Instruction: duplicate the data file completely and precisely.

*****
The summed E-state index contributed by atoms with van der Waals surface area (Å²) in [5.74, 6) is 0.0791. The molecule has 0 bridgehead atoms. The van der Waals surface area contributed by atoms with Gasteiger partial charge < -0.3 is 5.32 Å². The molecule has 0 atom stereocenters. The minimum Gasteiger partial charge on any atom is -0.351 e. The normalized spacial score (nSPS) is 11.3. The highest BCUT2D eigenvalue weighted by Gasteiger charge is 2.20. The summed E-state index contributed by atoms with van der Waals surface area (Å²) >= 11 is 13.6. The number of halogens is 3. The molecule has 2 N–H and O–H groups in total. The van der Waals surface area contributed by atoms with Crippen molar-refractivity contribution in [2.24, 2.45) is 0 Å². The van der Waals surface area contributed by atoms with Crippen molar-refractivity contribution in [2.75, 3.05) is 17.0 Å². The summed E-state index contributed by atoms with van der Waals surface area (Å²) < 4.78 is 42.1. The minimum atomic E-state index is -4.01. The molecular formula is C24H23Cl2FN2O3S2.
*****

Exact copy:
The summed E-state index contributed by atoms with van der Waals surface area (Å²) in [5.74, 6) is 0.0791. The molecule has 0 bridgehead atoms. The van der Waals surface area contributed by atoms with Gasteiger partial charge < -0.3 is 5.32 Å². The molecule has 0 atom stereocenters. The minimum Gasteiger partial charge on any atom is -0.351 e. The normalized spacial score (nSPS) is 11.3. The highest BCUT2D eigenvalue weighted by Gasteiger charge is 2.20. The summed E-state index contributed by atoms with van der Waals surface area (Å²) >= 11 is 13.6. The number of halogens is 3. The molecule has 2 N–H and O–H groups in total. The van der Waals surface area contributed by atoms with Crippen molar-refractivity contribution in [2.24, 2.45) is 0 Å². The van der Waals surface area contributed by atoms with Crippen molar-refractivity contribution in [2.75, 3.05) is 17.0 Å². The summed E-state index contributed by atoms with van der Waals surface area (Å²) < 4.78 is 42.1. The minimum atomic E-state index is -4.01. The molecular formula is C24H23Cl2FN2O3S2.